But we fixed the process. I've written quite extensively about the pain and frustration incurred while fixing the process. And even after all of that it was still frustratingly slow in a lot of areas. Team XP was a high point but as mentioned in that article we struggled to scale the approach elsewhere. More frustratingly, the more we tried to drive communication and stakeholder engagement the worse things seemed to get.
Besides, I exited at about the point the SAFe charts started going up on the wall and now have one of those wonderful trust-based, collaborative and experimental environments I'm always going on about. I'm still annoyed how slow things are. It's just I have nobody up the chain to blame for not fixing it or making it worse now.
This isn't just a Kimber Dissatisfaction Cycle. We are doing all the right things and yet in many places I feel I was getting more done with less technical debt back when I was spending most of the day browsing Pistonheads. This is not a boast about my skill level either. If I do actual coding in this environment, I'm just as frustratingly slow. Slower, even, because I'm so far out of it I may as well be introducing my team to this great new band I've just heard of called Hawkwind Zoo.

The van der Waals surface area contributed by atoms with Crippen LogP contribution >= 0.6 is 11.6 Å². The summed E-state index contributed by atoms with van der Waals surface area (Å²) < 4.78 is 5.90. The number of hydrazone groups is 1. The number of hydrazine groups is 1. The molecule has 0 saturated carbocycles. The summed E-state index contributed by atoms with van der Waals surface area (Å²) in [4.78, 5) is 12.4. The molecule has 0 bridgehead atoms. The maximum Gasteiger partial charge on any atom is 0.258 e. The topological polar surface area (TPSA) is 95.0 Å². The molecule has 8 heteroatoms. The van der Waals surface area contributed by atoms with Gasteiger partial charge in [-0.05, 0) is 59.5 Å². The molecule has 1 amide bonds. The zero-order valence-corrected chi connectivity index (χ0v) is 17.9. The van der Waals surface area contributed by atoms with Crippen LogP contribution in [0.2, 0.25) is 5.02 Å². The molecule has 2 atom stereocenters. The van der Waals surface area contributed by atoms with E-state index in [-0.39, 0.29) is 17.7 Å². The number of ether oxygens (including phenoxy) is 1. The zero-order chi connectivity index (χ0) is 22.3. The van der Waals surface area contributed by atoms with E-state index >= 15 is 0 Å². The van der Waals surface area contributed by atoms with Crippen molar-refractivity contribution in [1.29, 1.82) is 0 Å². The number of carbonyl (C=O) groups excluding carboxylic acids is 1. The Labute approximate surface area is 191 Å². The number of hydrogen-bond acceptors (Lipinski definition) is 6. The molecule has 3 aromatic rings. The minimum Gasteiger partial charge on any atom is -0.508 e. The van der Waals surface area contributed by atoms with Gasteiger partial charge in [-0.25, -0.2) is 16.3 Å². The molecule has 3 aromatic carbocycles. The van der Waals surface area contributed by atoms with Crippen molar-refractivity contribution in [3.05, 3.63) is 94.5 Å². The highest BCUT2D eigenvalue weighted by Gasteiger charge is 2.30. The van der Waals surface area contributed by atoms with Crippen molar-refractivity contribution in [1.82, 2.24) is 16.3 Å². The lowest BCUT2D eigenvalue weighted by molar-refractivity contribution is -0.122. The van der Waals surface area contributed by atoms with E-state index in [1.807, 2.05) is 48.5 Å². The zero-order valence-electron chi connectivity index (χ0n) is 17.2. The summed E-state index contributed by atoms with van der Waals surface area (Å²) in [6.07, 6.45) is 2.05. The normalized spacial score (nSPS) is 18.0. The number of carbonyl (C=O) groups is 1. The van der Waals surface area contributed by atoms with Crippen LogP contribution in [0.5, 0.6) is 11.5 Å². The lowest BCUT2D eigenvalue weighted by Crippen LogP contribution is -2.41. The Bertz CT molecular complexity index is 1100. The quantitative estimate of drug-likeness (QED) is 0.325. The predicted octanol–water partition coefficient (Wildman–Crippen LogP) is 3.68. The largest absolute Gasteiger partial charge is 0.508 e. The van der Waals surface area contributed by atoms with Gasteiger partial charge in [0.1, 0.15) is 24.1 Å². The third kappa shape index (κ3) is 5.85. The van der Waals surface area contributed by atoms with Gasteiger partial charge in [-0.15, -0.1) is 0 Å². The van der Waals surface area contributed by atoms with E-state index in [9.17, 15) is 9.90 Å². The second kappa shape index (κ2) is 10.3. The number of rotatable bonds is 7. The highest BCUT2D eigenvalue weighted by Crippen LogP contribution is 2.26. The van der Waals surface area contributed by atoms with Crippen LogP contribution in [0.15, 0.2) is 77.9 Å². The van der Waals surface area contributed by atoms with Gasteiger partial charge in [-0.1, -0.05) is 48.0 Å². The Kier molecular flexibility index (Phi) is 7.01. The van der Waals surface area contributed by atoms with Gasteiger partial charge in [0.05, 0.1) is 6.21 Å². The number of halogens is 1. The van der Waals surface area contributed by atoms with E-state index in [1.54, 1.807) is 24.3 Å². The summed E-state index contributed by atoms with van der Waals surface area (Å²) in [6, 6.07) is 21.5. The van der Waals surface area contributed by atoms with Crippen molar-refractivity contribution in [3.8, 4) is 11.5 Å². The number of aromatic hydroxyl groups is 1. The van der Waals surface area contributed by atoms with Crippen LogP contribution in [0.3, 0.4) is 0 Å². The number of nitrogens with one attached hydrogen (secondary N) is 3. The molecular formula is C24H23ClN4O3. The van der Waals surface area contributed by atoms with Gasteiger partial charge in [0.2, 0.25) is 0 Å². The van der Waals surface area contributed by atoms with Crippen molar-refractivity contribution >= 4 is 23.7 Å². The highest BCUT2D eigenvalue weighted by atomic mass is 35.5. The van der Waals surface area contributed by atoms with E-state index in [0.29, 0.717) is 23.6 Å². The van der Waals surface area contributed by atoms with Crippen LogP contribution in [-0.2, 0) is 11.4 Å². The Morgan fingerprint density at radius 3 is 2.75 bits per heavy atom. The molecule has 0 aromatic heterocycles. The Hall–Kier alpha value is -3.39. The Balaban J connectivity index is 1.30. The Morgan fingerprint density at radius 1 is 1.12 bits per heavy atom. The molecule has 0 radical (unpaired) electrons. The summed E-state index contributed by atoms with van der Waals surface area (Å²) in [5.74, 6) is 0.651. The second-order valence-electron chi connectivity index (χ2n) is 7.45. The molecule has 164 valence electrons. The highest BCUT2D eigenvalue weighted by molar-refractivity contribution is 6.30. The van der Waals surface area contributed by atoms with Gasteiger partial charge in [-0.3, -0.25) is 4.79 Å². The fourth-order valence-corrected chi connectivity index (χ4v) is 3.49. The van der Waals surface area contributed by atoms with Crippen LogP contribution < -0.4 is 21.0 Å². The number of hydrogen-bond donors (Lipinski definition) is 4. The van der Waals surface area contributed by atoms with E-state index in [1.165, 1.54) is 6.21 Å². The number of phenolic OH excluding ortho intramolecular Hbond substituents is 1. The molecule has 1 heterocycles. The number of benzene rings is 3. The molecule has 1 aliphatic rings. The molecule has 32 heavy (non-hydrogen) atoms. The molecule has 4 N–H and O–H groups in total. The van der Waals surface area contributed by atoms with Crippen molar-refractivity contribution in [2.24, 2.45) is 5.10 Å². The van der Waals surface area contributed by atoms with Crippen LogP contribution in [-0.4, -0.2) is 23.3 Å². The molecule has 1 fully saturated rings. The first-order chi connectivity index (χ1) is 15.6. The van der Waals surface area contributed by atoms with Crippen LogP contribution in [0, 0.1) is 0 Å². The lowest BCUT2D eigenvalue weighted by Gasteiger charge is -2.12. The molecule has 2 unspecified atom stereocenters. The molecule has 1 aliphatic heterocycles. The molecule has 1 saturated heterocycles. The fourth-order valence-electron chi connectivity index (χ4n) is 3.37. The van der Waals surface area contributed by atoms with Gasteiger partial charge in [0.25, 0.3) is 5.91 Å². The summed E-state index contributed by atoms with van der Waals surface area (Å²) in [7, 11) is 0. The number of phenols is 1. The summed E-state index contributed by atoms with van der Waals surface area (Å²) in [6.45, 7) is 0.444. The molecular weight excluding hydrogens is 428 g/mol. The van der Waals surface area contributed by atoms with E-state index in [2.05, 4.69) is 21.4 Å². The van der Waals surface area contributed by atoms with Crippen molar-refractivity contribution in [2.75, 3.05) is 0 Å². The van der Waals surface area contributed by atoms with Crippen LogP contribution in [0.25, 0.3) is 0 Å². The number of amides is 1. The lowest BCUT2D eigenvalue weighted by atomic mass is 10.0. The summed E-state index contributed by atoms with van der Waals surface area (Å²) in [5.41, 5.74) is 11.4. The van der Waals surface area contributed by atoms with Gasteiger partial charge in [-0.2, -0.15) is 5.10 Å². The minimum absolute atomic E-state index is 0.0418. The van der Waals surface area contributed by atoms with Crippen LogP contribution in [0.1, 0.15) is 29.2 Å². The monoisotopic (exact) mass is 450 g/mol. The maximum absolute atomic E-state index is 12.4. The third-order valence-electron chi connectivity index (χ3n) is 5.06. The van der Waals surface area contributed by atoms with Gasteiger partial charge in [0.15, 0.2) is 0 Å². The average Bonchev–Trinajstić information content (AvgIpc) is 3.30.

Powered by the idea that communication is good, stakeholder engagement is good, and leadership should be always available... we've gone too far. Not so much servant leaders as helicopter parents: ever-present and suffocating in our influence.
Space to Create